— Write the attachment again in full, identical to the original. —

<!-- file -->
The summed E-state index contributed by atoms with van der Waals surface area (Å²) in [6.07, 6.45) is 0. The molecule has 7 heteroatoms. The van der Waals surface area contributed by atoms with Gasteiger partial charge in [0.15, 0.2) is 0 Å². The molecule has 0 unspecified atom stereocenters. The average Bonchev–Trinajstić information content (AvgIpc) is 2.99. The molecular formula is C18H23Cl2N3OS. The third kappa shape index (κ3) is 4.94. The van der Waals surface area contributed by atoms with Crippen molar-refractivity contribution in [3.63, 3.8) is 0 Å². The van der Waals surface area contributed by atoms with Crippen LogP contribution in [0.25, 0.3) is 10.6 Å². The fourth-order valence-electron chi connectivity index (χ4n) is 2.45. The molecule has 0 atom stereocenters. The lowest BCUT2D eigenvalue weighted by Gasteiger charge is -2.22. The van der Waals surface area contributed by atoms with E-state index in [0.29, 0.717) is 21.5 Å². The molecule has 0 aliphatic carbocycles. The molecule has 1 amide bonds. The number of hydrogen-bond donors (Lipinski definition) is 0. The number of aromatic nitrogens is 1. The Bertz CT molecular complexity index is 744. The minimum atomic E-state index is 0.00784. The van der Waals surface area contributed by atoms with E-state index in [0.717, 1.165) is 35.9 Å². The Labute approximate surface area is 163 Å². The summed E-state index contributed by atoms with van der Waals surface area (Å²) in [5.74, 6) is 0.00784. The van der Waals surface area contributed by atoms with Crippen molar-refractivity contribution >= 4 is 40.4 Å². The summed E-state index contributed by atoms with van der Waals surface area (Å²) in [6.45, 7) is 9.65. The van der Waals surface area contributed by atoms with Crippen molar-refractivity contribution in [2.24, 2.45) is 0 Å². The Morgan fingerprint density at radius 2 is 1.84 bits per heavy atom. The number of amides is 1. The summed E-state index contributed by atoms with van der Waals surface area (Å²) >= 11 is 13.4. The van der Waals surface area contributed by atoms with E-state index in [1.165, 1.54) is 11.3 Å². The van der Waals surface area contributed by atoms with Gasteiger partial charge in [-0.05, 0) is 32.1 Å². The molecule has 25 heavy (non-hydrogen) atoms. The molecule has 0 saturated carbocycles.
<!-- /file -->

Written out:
The summed E-state index contributed by atoms with van der Waals surface area (Å²) in [6.07, 6.45) is 0. The molecule has 7 heteroatoms. The van der Waals surface area contributed by atoms with Gasteiger partial charge in [0.15, 0.2) is 0 Å². The molecule has 0 unspecified atom stereocenters. The average Bonchev–Trinajstić information content (AvgIpc) is 2.99. The molecular formula is C18H23Cl2N3OS. The third kappa shape index (κ3) is 4.94. The van der Waals surface area contributed by atoms with Crippen molar-refractivity contribution in [3.63, 3.8) is 0 Å². The van der Waals surface area contributed by atoms with Crippen LogP contribution in [0.25, 0.3) is 10.6 Å². The fourth-order valence-electron chi connectivity index (χ4n) is 2.45. The molecule has 0 atom stereocenters. The lowest BCUT2D eigenvalue weighted by Gasteiger charge is -2.22. The van der Waals surface area contributed by atoms with E-state index in [0.29, 0.717) is 21.5 Å². The molecule has 0 aliphatic carbocycles. The molecule has 1 amide bonds. The number of hydrogen-bond donors (Lipinski definition) is 0. The number of aromatic nitrogens is 1. The Bertz CT molecular complexity index is 744. The minimum atomic E-state index is 0.00784. The van der Waals surface area contributed by atoms with E-state index in [0.717, 1.165) is 35.9 Å². The Labute approximate surface area is 163 Å². The summed E-state index contributed by atoms with van der Waals surface area (Å²) in [5.74, 6) is 0.00784. The van der Waals surface area contributed by atoms with Crippen molar-refractivity contribution >= 4 is 40.4 Å². The summed E-state index contributed by atoms with van der Waals surface area (Å²) in [6.45, 7) is 9.65. The van der Waals surface area contributed by atoms with Crippen molar-refractivity contribution in [2.24, 2.45) is 0 Å². The Morgan fingerprint density at radius 2 is 1.84 bits per heavy atom. The number of amides is 1. The summed E-state index contributed by atoms with van der Waals surface area (Å²) >= 11 is 13.4. The van der Waals surface area contributed by atoms with E-state index in [1.165, 1.54) is 11.3 Å². The van der Waals surface area contributed by atoms with Gasteiger partial charge in [-0.05, 0) is 32.1 Å². The molecule has 25 heavy (non-hydrogen) atoms. The molecule has 0 saturated carbocycles.